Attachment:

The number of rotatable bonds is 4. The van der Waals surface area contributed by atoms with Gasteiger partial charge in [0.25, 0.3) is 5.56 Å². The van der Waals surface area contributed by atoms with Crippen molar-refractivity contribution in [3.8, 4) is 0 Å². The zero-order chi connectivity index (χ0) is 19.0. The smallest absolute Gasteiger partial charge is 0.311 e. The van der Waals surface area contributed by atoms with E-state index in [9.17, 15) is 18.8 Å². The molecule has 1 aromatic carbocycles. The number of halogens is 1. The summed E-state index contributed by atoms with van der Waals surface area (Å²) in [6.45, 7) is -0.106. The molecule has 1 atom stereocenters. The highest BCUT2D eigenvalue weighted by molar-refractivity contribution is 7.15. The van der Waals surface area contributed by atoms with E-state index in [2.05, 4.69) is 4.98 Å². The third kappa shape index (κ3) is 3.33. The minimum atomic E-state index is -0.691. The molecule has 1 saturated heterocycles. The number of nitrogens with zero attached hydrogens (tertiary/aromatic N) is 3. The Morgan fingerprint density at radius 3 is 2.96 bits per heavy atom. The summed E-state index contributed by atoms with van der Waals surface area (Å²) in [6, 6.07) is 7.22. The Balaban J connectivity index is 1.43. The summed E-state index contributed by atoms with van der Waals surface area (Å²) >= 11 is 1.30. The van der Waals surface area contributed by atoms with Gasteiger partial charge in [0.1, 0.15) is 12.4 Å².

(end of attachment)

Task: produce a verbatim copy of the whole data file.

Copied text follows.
The number of rotatable bonds is 4. The van der Waals surface area contributed by atoms with Gasteiger partial charge in [0.25, 0.3) is 5.56 Å². The van der Waals surface area contributed by atoms with Crippen molar-refractivity contribution in [3.8, 4) is 0 Å². The zero-order chi connectivity index (χ0) is 19.0. The smallest absolute Gasteiger partial charge is 0.311 e. The van der Waals surface area contributed by atoms with E-state index in [9.17, 15) is 18.8 Å². The molecule has 1 aromatic carbocycles. The number of halogens is 1. The summed E-state index contributed by atoms with van der Waals surface area (Å²) in [6.45, 7) is -0.106. The molecule has 1 atom stereocenters. The highest BCUT2D eigenvalue weighted by molar-refractivity contribution is 7.15. The van der Waals surface area contributed by atoms with E-state index in [2.05, 4.69) is 4.98 Å². The third kappa shape index (κ3) is 3.33. The minimum atomic E-state index is -0.691. The molecule has 1 saturated heterocycles. The number of nitrogens with zero attached hydrogens (tertiary/aromatic N) is 3. The Morgan fingerprint density at radius 3 is 2.96 bits per heavy atom. The summed E-state index contributed by atoms with van der Waals surface area (Å²) in [6, 6.07) is 7.22. The Balaban J connectivity index is 1.43. The summed E-state index contributed by atoms with van der Waals surface area (Å²) >= 11 is 1.30. The van der Waals surface area contributed by atoms with Gasteiger partial charge in [0.1, 0.15) is 12.4 Å².